Today Blog

Don’t misplace your hope.

Today in God’s Word

2 Chron 17, Rev 6, Zech 2, John 5

John 5 is packed with theological content and practical application for living but what jumps out at me today is the closing verses in the chapter.

John 5:44–47 (ESV)

44 How can you believe, when you receive glory from one another and do not seek the glory that comes from the only God? 45 Do not think that I will accuse you to the Father. There is one who accuses you: Moses, on whom you have set your hope. 46 For if you believed Moses, you would believe me; for he wrote of me. 47 But if you do not believe his writings, how will you believe my words?”

Notice that Jesus is calling out the Jews to whom he is speaking on the basis of how they are seeking glory. Not that they are seeking glory, but how. Remember that Romans 2:6-7 says that God will grant eternal life to those who by patience in well-doing seek after glory and honor and immortality. But what glory (or at least source of glory) are they looking to?

What is it about the action of the Jews that Jesus has here named a wrong seeking of glory? Jesus gives this description to the placement of their hope. The unbelieving Jews failed to recognize that the law is for condemnation only and not for justification (1 Tim 1:8-11). This would be like the insanity of looking at a gun aimed at my head and putting my hope in it to save me from death, rather than setting my hope on the rescuer who would strip the gun away from my attacker. God is glorified only in a gospel that is all of mercy (Ex 33:18-19, 1 Tim 1:11). When we put merit in the equation we strip the glory of God away and we now seek only the glory of human approval (Gal 1:9-10). Paul actually teaches that our message is blasphemy if it is not all of mercy (1 Tim 1:1-20).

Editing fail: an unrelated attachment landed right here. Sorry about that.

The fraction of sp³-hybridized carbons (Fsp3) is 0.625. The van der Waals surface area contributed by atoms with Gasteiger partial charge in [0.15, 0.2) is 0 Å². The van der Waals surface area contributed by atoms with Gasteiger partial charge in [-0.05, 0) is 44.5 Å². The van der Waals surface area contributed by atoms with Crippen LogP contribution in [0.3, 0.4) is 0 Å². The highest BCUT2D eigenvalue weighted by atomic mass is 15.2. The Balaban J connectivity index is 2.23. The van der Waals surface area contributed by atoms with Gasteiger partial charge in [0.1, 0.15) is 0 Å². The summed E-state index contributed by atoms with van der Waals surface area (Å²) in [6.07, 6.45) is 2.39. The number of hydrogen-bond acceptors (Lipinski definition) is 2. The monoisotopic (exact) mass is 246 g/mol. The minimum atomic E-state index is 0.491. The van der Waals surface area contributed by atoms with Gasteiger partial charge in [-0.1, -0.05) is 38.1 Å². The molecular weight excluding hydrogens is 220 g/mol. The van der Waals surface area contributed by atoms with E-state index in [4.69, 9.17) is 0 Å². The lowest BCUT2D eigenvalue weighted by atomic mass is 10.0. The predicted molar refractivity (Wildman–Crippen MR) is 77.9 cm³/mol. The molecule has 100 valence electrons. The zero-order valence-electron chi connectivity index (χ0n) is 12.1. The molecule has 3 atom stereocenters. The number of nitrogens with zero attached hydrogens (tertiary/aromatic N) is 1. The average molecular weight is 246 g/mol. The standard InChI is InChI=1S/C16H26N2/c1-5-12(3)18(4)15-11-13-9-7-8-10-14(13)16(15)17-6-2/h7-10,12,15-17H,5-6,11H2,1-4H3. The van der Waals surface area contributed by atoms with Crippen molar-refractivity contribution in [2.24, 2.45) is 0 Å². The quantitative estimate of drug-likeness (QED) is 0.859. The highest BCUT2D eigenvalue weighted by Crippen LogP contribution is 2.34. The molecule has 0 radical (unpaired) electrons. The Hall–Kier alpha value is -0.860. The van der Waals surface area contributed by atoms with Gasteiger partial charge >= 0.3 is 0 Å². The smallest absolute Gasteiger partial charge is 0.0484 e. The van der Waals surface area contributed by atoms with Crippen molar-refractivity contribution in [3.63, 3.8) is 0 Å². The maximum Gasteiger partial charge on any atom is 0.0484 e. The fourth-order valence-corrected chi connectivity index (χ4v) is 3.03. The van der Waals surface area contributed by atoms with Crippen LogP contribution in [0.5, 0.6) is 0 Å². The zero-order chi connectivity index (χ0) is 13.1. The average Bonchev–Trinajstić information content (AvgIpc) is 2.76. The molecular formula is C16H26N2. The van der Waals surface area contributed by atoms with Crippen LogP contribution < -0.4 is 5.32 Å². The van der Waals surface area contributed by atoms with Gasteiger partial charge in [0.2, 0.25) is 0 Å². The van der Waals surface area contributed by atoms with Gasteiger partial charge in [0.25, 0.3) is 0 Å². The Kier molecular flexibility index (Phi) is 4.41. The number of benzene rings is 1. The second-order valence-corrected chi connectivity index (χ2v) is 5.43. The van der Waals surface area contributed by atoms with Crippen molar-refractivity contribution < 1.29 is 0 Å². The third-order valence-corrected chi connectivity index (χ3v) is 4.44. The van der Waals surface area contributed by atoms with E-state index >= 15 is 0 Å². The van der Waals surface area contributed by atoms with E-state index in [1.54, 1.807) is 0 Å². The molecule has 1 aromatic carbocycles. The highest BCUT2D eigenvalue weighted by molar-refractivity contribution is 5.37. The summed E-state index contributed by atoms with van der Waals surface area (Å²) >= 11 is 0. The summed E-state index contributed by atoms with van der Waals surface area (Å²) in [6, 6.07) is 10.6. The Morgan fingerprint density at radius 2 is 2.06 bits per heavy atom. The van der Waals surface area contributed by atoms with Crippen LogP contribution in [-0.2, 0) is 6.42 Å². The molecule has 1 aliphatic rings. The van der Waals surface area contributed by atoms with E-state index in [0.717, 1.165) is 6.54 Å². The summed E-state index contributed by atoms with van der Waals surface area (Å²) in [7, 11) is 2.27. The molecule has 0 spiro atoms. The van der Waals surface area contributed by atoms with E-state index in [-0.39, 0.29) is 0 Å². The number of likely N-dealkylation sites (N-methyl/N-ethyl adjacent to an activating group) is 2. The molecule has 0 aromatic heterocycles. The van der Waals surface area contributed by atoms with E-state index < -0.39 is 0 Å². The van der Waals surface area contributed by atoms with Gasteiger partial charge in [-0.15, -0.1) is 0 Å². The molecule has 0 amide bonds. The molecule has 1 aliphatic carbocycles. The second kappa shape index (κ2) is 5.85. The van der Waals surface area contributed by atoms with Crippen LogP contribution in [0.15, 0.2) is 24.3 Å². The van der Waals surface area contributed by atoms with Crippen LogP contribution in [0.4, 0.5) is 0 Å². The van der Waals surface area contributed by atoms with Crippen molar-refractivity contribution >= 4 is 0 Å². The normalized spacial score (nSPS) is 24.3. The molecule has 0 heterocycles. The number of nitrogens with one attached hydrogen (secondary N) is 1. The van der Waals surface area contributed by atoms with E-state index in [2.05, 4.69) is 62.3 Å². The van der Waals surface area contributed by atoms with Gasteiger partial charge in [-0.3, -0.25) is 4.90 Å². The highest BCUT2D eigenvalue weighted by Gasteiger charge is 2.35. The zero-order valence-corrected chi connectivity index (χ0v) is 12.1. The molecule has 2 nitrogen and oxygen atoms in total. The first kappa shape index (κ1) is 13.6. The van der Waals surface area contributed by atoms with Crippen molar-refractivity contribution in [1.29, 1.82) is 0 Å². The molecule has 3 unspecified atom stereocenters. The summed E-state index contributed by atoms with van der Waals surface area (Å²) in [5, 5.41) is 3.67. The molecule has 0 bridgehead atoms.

So where have I set my hope? What am I trusting in to secure my favorable standing before God? Does the placement of my hope glorify God or me? Does it seek his approval or man’s? Do I trust in the very thing that is designed only to kill me (Rom 4:15) or in the one who was killed only to ransom me (Gal 2:20, Mark 10:45)?

If we do not see our need for the mercy of God in Christ it is because we have not believed the right message that the law has delivered (Gal 3:21-26, Rom 3:20, 28). We have failed to understand the death sentence that the law of God is to us (Rom 3:23, 6:23). We must understand the bad news of our slavery to sin if we are to recognize the good news of the gospel (John 8:34, Rom 6:15-23). This is the point Jesus makes to the Jews in this passage and that he makes to us. Let us hope only in the mercy of God in Christ for salvation and may we be busy celebrating this ultimate manifestation of the glory of God.

Soli Deo Gloria!